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Old 03-29-2012, 10:15 PM
 
Location: NC
10,009 posts, read 4,688,936 times
Reputation: 2973
Quote:
Originally Posted by robertpolyglot View Post
Thank you. I said what I said because I've only read it in a description of UVa.

Regardless, only 3 of these schools wow me, even though the others are clearly good:
1. UVa - for its historical legacy
2. Berkeley - I think there is a term "the Berkeley mystique" - when you walk through there, you can still sense a weird mix of rigor and rebellion
3. U of M - that it's that good, and the admission rate is still reasonable
While I certainly agree about those being probably the best of the 8, I happen to be partial to UNC since I am a North Carolinian.
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Old 03-30-2012, 03:26 AM
jw2
 
986 posts, read 768,133 times
Reputation: 1385
Quote:
Originally Posted by sheena12 View Post
New York State does not have a "singular best" or "one flagship university".

It has four. They are Albany, Binghamton, Buffalo, and Stony Brook.

Someone earlier argued that NY has 5, because he was taking the public portion of Cornell University into consideration.

I've never heard it referred to as a flagship university of SUNY, but either way, NYS does not have one, but at least four universities with the flagship designation.
What is your definition of 'flagship'?

The word itself, when used in general terms, means one, the best. Someone else mentioned that when used for public school systems, it means the first.

So I don't follow why you list 4, are they related in some way? Are they top ranked?
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Old 03-30-2012, 06:50 AM
 
2,452 posts, read 2,807,117 times
Reputation: 737
Quote:
Originally Posted by jw2 View Post
What is your definition of 'flagship'?

The word itself, when used in general terms, means one, the best. Someone else mentioned that when used for public school systems, it means the first.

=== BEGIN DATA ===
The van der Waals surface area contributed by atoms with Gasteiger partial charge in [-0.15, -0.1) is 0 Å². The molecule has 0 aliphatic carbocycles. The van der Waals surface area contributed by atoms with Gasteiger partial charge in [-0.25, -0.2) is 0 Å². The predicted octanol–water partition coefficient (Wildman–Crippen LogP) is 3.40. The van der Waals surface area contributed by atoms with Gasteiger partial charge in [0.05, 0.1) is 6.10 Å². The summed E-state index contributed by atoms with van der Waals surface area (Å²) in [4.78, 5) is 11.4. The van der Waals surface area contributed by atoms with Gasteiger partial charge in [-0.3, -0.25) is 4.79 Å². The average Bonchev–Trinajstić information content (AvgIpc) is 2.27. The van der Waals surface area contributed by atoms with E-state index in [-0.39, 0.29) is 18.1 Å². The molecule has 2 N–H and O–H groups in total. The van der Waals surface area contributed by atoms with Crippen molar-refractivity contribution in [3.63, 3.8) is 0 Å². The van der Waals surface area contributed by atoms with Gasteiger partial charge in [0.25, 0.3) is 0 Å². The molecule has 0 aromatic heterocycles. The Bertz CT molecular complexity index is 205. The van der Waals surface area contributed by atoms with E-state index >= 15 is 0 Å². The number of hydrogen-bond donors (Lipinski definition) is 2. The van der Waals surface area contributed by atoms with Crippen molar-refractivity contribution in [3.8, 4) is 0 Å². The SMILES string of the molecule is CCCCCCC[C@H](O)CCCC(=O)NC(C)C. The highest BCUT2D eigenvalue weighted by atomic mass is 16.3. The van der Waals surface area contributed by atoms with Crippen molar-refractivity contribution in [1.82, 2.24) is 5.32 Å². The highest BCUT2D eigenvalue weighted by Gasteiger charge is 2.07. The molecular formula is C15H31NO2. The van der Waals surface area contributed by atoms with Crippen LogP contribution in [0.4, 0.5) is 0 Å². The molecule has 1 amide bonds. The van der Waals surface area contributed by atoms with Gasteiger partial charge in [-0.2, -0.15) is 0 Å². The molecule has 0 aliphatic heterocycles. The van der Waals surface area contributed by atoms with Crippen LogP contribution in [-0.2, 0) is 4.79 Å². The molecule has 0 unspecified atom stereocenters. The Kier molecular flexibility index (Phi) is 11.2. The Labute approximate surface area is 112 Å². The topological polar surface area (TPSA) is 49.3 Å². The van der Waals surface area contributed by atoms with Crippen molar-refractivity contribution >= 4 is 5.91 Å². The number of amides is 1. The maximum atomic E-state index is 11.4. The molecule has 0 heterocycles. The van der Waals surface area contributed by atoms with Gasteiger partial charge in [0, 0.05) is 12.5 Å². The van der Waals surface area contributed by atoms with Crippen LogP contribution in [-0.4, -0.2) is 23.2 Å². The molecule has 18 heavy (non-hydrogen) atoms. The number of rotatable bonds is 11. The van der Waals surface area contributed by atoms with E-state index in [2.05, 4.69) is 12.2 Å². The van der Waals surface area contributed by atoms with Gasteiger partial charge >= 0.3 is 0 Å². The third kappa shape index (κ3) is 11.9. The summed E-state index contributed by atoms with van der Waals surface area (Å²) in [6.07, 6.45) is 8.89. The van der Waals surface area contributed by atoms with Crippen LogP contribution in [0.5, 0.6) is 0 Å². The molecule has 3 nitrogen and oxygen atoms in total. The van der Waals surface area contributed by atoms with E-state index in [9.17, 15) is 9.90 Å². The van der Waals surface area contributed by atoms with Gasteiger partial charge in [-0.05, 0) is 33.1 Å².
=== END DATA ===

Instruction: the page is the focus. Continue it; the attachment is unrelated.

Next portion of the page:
So I don't follow why you list 4, are they related in some way? Are they top ranked?
New York state has worked to avoid labelling any one school in its SUNY as a Flagship school in order to try and maintain balance of budget and enrollment througout the system. Likewise University of Idaho relatively recently removed any mention of Flagship from its marketing efforts so that Idaho State could become more competitive and both schools would hopefully be able to increase the State's reputation.

In Florida it is complicated with University of Florida (UF), Florida State University (FSU), and Florida A&M University (FAMU) all having interest in the title. I don't believe any of the schools actively market themselves as the Flagship as a result. This is because of the Buckman Act of 1905.

From wikipedia:
Quote:
Buckman is known for being the author of the Buckman Act, a 1905 law that reorganized higher education into three institutions, segregated by race and gender, as follows:
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Old 03-30-2012, 08:54 AM
 
Location: A far, far better place
1,874 posts, read 1,832,163 times
Reputation: 1212
Quote:
Originally Posted by AdvancedDegree View Post
Michigan has only one flagship public university and it's University of Michigan. UM is significantly better than MSU overall.
We report...you decide....

University of Michigan?


Pure Michigan: U of M Football - YouTube

Or Michigan State University?


Pure Michigan: MSU - YouTube

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Old 03-30-2012, 09:16 AM
 
Location: Viña del Mar, Chile
14,369 posts, read 11,911,567 times
Reputation: 13104
Quote:
Originally Posted by djmilf View Post
We report...you decide....

University of Michigan?


Pure Michigan: U of M Football - YouTube

Or Michigan State University?


Pure Michigan: MSU - YouTube


I would prefer MSU over U of M to be honest. I could never stand to live in that liberal city and yes, the women are MUCH hotter at MSU than UM

I love that site -- are you from Michigan? You have to check out the other vids
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Old 03-30-2012, 09:26 AM
 
2,520 posts, read 2,979,837 times
Reputation: 1286
Ohio State is considered Ohio's flagship university, despite being younger than both Ohio University and Miami University and for a long time less prestigious than the latter.
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Old 03-30-2012, 11:36 AM
 
Location: On the Ohio River in Western, KY